Tuesday, 8 March 2011

Drawing blood for good news

Preparing for a date

In two weeks I return for my 6th quarterly check-up at hospital, it has become a routine of expectation and consideration.

Before the appointment, at least 2 weeks before seeing my consultant I have to go in and give blood for tests, the results of which would become the basis of our discussions amongst other things when I see my consultant then.

It was quite a sunny day though deceptively cold, the mercury will not rise above 7 Celsius as the forecasts go so a scarf and gloves are important apparel as I had decided to ride to the hospital.

The process

Amazingly, there is always a long queue of people waiting to have their blood tested, all with forms and checkboxes that determine which tests need to be done.

We arrive, pick up a ticket and wait to be registered, at registration the hospital card is scanned and the nurse looks through the forms and keys in the tests that then produce labels that indicate the number of vials of blood to be taken and what colour the vials are.

I would have thought it would be easier to have a special scanner read the forms and produce the labels, but I suppose I have to give the nurses the benefit of doubt that they are eagle-eyed enough to ensure all the necessary inputs are keyed in.

Today, they were to take 7 vials of blood with 4 different colours which I think means the sets of tests to be conducted on the blood given.

Drawing blood

Considering the number of times I have been pricked with needles for medical purposes, it just never gets easier to watch the needle go beneath the skin in search of a vein.

In fact, I cannot bear to watch it at all; after the tourniquet is put on the upper arm and I clench my fist to allow for a victim vein to show up, I look away as I feel the needle prick my skin and wonder how I can remain so cool about it when I should get hysterical and implacable, screaming blue-murder as if I have gone mental.

I somehow comfort myself, rationalising that it would soon be over and I would either get up from the exercise or slump into a fainting spell, the latter would be the height of histrionics and I know I can do melodrama if given the opportunity.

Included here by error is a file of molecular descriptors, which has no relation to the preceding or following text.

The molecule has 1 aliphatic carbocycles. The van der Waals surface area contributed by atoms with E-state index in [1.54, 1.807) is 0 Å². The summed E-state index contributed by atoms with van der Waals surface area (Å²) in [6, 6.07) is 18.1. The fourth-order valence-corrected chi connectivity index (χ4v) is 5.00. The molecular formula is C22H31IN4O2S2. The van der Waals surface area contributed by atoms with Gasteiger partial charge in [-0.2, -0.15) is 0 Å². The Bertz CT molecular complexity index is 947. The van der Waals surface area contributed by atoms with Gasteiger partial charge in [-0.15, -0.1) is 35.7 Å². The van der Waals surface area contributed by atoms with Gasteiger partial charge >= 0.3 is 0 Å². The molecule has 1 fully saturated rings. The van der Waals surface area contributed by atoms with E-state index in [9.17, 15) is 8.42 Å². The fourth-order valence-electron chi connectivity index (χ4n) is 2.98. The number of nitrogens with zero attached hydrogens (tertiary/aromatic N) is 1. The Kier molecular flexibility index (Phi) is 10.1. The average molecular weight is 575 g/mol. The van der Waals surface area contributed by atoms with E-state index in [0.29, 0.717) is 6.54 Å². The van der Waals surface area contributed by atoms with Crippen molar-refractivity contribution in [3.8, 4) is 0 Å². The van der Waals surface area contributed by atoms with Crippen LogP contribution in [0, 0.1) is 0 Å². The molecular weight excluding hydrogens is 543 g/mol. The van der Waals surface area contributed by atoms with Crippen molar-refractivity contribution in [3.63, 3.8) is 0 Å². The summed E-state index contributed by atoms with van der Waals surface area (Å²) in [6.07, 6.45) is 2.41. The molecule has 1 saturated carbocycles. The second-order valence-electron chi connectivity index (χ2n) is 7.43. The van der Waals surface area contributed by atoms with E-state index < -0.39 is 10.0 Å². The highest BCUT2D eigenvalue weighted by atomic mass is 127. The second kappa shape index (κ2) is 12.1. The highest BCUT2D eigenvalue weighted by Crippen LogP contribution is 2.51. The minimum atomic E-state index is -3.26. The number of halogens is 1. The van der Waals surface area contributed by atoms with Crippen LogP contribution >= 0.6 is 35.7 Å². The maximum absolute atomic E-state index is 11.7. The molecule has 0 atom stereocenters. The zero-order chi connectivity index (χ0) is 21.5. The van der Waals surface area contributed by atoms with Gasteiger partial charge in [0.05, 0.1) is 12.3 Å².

The blood-sucking contraption is easy, once the needle is in; the low-pressure vial is plugged into the receptacle and that draws the blood till it fills up. Once the vial is detached the receptacle has a valve-stop mechanism that keeps blood from spilling as each successive receptacle is plugged in and unplugged until all the required vials are filled.

For each vial, after it is unplugged the nurse gives it a see-saw shake, not violent but gentle and at the end, labels are stuck on vials.

Meanwhile, the needle is removed and the blood stopped with some cotton wool and tape that could pass for waxing tape especially if your arms are a bit hairy.

Naturally, it is expected you have enough clotting agent in your blood to seal the needle puncture after a few minutes.

My expectations of good change

It two weeks however, my expectations are high with the hope of seeing a more resilient immune system that would allow me to come off some of the pills I ingest every day.

The pills are not necessarily a matter of life and death, they are just a fact of life, a routine and part of the day, something you live with without much fuss having learnt to handle the side-effects well that they no more matter than much anymore.

The catholic pastor was not about and I somehow felt this was one of those times that I really needed someone to chat to about the things that ail me and bother me.

Well, I suppose, I might just book an appointment to see him in a few weeks, probably after I have learnt of the story of my bloods.

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